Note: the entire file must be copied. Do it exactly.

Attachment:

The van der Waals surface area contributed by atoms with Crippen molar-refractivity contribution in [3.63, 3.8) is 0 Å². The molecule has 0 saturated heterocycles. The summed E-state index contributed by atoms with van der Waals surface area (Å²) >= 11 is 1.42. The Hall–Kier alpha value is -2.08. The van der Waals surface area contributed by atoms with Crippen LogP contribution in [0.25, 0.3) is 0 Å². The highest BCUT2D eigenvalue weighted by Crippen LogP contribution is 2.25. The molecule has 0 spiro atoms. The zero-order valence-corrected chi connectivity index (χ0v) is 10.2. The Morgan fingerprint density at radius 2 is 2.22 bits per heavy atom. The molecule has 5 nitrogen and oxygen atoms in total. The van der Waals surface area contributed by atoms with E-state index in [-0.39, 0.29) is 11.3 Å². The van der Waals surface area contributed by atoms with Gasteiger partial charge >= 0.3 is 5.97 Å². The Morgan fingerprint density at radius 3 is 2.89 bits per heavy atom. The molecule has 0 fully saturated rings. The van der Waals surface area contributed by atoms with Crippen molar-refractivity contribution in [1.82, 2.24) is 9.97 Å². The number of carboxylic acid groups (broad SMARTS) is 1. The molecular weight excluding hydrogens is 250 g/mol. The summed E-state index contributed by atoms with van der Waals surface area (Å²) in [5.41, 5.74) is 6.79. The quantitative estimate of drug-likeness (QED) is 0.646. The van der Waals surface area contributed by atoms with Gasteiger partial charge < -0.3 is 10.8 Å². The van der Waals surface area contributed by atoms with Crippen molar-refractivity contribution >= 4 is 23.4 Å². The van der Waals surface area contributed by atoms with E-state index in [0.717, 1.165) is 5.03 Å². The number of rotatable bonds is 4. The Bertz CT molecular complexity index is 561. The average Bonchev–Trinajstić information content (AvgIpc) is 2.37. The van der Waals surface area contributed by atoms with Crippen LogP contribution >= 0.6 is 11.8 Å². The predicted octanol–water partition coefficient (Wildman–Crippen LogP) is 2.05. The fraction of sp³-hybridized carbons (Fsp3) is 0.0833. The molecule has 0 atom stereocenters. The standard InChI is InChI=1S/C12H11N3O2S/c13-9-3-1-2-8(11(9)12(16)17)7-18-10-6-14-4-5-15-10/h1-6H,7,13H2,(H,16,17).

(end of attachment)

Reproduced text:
The van der Waals surface area contributed by atoms with Crippen molar-refractivity contribution in [3.63, 3.8) is 0 Å². The molecule has 0 saturated heterocycles. The summed E-state index contributed by atoms with van der Waals surface area (Å²) >= 11 is 1.42. The Hall–Kier alpha value is -2.08. The van der Waals surface area contributed by atoms with Crippen LogP contribution in [0.25, 0.3) is 0 Å². The highest BCUT2D eigenvalue weighted by Crippen LogP contribution is 2.25. The molecule has 0 spiro atoms. The zero-order valence-corrected chi connectivity index (χ0v) is 10.2. The Morgan fingerprint density at radius 2 is 2.22 bits per heavy atom. The molecule has 5 nitrogen and oxygen atoms in total. The van der Waals surface area contributed by atoms with E-state index in [-0.39, 0.29) is 11.3 Å². The van der Waals surface area contributed by atoms with Gasteiger partial charge >= 0.3 is 5.97 Å². The Morgan fingerprint density at radius 3 is 2.89 bits per heavy atom. The molecule has 0 fully saturated rings. The van der Waals surface area contributed by atoms with Crippen molar-refractivity contribution in [1.82, 2.24) is 9.97 Å². The number of carboxylic acid groups (broad SMARTS) is 1. The molecular weight excluding hydrogens is 250 g/mol. The summed E-state index contributed by atoms with van der Waals surface area (Å²) in [5.41, 5.74) is 6.79. The quantitative estimate of drug-likeness (QED) is 0.646. The van der Waals surface area contributed by atoms with Gasteiger partial charge < -0.3 is 10.8 Å². The van der Waals surface area contributed by atoms with Crippen molar-refractivity contribution >= 4 is 23.4 Å². The van der Waals surface area contributed by atoms with E-state index in [0.717, 1.165) is 5.03 Å². The number of rotatable bonds is 4. The Bertz CT molecular complexity index is 561. The average Bonchev–Trinajstić information content (AvgIpc) is 2.37. The van der Waals surface area contributed by atoms with Crippen LogP contribution >= 0.6 is 11.8 Å². The predicted octanol–water partition coefficient (Wildman–Crippen LogP) is 2.05. The fraction of sp³-hybridized carbons (Fsp3) is 0.0833. The molecule has 0 atom stereocenters. The standard InChI is InChI=1S/C12H11N3O2S/c13-9-3-1-2-8(11(9)12(16)17)7-18-10-6-14-4-5-15-10/h1-6H,7,13H2,(H,16,17).